Architectural Photography Book Review
Rocky Nook's Architectural Photography by Adrian Schulz is a 229-page soft-cover book entirely devoted to the photography of architecture, both exterior and interior. It covers this topic end-to-end, starting with camera and equipment choices and going through composition, technique and even image processing. As a specialty book, this one logically assumes the reader is already comfortably with the art of photography and that it needs to teach only the specifics of architectural photography.
The second edition, published earlier this year (2012), is a book with the luxury of covering a type of single photographic subject with great depth. This means that every facet of the topic is precisely covered to minute details, similarly to actually performing architectural photography. It may be that buildings do not move but that very fact demands greater effort and thoughtfulness from the photography in order to produce exceptional images from such common subjects.
Architectural Photography is written in easy-to-understand language, using simple terminology and explaining itself well along the way. The book contains a great number of images, diagrams and illustrations to visually support the text. Full color example of architectural photography appear on most pages, many times with variations on the subject to make the reader understand better.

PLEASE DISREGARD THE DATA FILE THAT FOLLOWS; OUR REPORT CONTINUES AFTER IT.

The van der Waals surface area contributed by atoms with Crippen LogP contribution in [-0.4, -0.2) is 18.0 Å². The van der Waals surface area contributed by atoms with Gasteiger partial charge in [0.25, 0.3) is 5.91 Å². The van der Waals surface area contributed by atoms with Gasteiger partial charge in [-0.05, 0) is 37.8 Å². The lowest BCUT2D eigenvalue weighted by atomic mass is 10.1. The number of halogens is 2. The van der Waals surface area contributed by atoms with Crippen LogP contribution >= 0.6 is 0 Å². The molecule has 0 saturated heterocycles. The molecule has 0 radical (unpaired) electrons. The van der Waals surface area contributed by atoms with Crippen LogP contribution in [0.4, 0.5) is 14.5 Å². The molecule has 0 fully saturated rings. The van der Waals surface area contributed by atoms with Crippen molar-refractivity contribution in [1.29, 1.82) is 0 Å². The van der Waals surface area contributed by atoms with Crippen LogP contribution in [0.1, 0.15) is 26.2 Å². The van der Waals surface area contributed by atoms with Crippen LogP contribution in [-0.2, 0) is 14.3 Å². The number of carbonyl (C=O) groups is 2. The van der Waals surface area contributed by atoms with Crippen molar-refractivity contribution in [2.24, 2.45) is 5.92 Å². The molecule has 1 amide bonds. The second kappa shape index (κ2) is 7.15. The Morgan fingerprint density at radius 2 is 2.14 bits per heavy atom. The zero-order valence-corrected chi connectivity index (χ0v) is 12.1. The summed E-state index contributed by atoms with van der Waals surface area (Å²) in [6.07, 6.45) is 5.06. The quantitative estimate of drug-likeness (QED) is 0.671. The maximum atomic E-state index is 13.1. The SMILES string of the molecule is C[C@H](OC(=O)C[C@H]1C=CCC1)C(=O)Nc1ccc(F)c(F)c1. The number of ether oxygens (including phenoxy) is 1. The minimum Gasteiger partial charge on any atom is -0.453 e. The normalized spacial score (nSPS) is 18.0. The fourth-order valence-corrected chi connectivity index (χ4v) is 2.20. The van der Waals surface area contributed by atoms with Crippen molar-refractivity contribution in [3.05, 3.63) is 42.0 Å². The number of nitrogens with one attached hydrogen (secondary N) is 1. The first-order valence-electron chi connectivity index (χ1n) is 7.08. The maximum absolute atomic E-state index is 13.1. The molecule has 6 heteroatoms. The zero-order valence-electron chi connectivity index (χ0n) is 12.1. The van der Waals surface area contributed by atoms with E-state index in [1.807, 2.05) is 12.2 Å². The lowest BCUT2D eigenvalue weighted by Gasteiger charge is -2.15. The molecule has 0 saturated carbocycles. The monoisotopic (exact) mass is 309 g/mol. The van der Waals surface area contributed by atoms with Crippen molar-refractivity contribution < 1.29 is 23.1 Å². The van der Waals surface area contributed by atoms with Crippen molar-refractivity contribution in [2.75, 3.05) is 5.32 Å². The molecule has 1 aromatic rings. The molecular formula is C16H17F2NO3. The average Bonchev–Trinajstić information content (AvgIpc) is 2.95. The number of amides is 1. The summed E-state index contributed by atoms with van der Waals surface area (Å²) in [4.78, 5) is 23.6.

Architectural Photography is available for purchase from Amazon.
Architectural Photography aims to be a complete stand-alone guide to - obviously - architectural photography. As such, it really has a lot to cover despite the apparent simplicity of its subject. It even covers the peripheral topics such as choice of camera and lenses, as well as image processing for architectural photography.
The book is divided into 4 large chapters, each with between 4 and 14 sections which are further broken up into sub-sections. The organization is clearly chronological and quite logical. Chapter 1, Foreword, puts things in context by defining architectural photography and going through its history.
Chapter 2, Camera Technology, is all about understanding the choice of equipment for this type of photography. It starts by contrasting digital and film cameras and then starts breaking down camera types. Here it clearly shows the book to be modern with references to some of the latest mirrorless interchangeable lens cameras, also know as SLD for Single Lens Digital. With any interchangeable lens camera, the lens is of tremendous importance and so an entire section is devoted to all types of lenses suitable for taking pictures of architecture.